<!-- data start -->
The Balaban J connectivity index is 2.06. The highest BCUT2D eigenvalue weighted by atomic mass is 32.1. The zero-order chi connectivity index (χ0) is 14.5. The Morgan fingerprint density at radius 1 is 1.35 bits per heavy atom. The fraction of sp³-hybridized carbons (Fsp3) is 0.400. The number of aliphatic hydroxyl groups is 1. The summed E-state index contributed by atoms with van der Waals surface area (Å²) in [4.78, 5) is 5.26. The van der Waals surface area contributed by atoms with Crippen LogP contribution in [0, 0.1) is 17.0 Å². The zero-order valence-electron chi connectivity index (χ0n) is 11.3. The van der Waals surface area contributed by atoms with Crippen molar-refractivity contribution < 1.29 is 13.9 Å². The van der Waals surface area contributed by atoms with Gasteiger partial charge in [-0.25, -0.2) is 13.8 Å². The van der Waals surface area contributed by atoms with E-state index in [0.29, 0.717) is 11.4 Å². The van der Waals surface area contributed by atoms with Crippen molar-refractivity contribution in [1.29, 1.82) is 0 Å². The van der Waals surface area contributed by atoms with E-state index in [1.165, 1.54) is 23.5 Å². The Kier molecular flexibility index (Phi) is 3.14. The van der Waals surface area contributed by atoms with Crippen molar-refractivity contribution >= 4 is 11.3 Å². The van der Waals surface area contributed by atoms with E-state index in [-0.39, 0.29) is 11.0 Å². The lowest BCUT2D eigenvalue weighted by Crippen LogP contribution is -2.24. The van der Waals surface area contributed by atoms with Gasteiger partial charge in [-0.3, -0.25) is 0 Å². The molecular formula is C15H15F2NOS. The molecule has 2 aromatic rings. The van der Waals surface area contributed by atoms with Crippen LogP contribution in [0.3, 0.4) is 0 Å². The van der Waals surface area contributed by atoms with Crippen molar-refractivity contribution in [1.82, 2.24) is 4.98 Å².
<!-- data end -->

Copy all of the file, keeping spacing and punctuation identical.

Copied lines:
The Balaban J connectivity index is 2.06. The highest BCUT2D eigenvalue weighted by atomic mass is 32.1. The zero-order chi connectivity index (χ0) is 14.5. The Morgan fingerprint density at radius 1 is 1.35 bits per heavy atom. The fraction of sp³-hybridized carbons (Fsp3) is 0.400. The number of aliphatic hydroxyl groups is 1. The summed E-state index contributed by atoms with van der Waals surface area (Å²) in [4.78, 5) is 5.26. The van der Waals surface area contributed by atoms with Crippen LogP contribution in [0, 0.1) is 17.0 Å². The zero-order valence-electron chi connectivity index (χ0n) is 11.3. The van der Waals surface area contributed by atoms with Crippen molar-refractivity contribution < 1.29 is 13.9 Å². The van der Waals surface area contributed by atoms with Gasteiger partial charge in [-0.25, -0.2) is 13.8 Å². The van der Waals surface area contributed by atoms with E-state index in [0.29, 0.717) is 11.4 Å². The van der Waals surface area contributed by atoms with Crippen molar-refractivity contribution in [1.29, 1.82) is 0 Å². The van der Waals surface area contributed by atoms with E-state index in [1.165, 1.54) is 23.5 Å². The Kier molecular flexibility index (Phi) is 3.14. The van der Waals surface area contributed by atoms with Crippen molar-refractivity contribution >= 4 is 11.3 Å². The van der Waals surface area contributed by atoms with E-state index in [-0.39, 0.29) is 11.0 Å². The lowest BCUT2D eigenvalue weighted by Crippen LogP contribution is -2.24. The van der Waals surface area contributed by atoms with Gasteiger partial charge in [-0.3, -0.25) is 0 Å². The molecular formula is C15H15F2NOS. The molecule has 2 aromatic rings. The van der Waals surface area contributed by atoms with Crippen LogP contribution in [0.3, 0.4) is 0 Å². The van der Waals surface area contributed by atoms with Crippen molar-refractivity contribution in [1.82, 2.24) is 4.98 Å².